Axel Boman

(Copyright © 2021 Piero Scaruffi | Terms of Use )
Family Vacation (2013), 6/10
Le New Life (2019), 6.5/10
Luz/ Quest for Fire (2022), 5.5/10

Swedish dj and producer Axel Boman rose to prominence with the three-song EP Holy Love (2010) that contains the house anthem Purple Drank, the eight-minute Holy Love, and the brief Not So Much. The four-song EP Black Magic Boman (2013) contains another gem, Look What You've Done To Me.

Family Vacation (2013) is split among micro-house (the eight-minute Can't Find It), ambient-house (Fantastic Piano) and Afro-techno (Dance All Night). All is summarized in the eight-minute Hello, a mix of micro, ambient and Afro elements. The album contains much filler, but also some unfocused pieces that could have been more viable (like the jazzy Barcelona, the dub-tinged Animal Lovers, the brief tom-tom feast of Bottoms Up).

An Afro-ambient fusion is again the leitmotiv of the eleven-minute 1979 (2015), while Moon Dancer succumbs to its own lush arrangement.

Le New Life (2019) veered towards more jovial deep house, whether the funky 13-minute Chestnut Heartsprite or the Caribbean eleven-minute Copacabana Dub, and especially the frantic nine-minute Konoba Boba. The eight-minute Paid By The Rhythm is the best piece because of its elegant and quasi minimalist morphing. The music is generally lush and progressive, and makes the first album sound like a mere tentative.

Inevitably, the double album Luz/ Quest for Fire (2022), a collection of relatively short compositions, presents two sides of Boman's art. Luz is a collection of mood pieces, mostly forgettable, rescued by one gem and two intriguing ideas: Bhuka is an encounter between house and hip-hop that decays in a lush psychedelic kaleidoscope (with anemic rapping by South African vocalist Kamohelo); Edgeware Rd floats and thick droning synths over a throbbing Afro-techno beat; and 'Atra is a meeting of African tribal dancing and free jazz (Kristian Harborg on saxophone). Quest For Fire boasts a stronger cast and also stronger contrasts. The syncopated and polyrhythmic Sottopassaggio (further derailed by cute sound effects) lies at the opposite end of the subdued and oneiric One Two. Ostende is all energy and vibrancy, while Regret Lasagna quickly abandons its beach vitality for a mysterious transmission of extraterrestrial signals. Stone Age Jazz is itself many things in one, capable of morphing radically in six atmospheric minutes. Roman Plumbing begins like droning ambient music and ends with a ghostly saxophone "om". Overall, the two albums could have been condensed in one, and maybe even less than one.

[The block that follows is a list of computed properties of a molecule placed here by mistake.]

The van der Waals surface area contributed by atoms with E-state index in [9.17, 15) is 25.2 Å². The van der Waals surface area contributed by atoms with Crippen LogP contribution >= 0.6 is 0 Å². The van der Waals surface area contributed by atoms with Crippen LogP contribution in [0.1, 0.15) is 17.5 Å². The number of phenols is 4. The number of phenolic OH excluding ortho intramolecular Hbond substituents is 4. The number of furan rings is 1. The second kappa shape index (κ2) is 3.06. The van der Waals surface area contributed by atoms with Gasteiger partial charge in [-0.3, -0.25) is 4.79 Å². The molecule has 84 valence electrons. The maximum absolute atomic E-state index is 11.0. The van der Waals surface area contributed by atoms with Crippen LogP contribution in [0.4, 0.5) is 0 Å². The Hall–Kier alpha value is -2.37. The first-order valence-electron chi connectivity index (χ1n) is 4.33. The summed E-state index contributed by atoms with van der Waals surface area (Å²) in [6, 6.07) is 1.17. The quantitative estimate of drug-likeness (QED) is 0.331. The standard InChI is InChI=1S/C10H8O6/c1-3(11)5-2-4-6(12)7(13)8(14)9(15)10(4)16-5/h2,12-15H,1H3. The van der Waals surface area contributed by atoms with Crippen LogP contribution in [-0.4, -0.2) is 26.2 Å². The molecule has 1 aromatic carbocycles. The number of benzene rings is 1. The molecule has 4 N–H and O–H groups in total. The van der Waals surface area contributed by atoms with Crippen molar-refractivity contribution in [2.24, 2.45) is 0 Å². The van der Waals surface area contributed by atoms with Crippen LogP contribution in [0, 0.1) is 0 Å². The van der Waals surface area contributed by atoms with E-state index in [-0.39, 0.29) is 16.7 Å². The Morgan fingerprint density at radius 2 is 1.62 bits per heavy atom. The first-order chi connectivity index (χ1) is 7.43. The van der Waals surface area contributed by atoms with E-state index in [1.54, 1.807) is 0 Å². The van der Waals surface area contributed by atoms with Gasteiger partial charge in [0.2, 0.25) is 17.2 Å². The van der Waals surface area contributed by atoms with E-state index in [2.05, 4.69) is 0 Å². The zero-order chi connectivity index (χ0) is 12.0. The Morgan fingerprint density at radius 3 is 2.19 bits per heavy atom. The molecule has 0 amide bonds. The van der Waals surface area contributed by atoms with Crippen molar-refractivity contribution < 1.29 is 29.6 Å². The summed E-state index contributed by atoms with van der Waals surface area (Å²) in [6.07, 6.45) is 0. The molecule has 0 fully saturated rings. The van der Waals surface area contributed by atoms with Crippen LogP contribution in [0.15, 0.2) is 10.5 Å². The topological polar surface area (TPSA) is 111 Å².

(Copyright © 2021 Piero Scaruffi | Terms of use )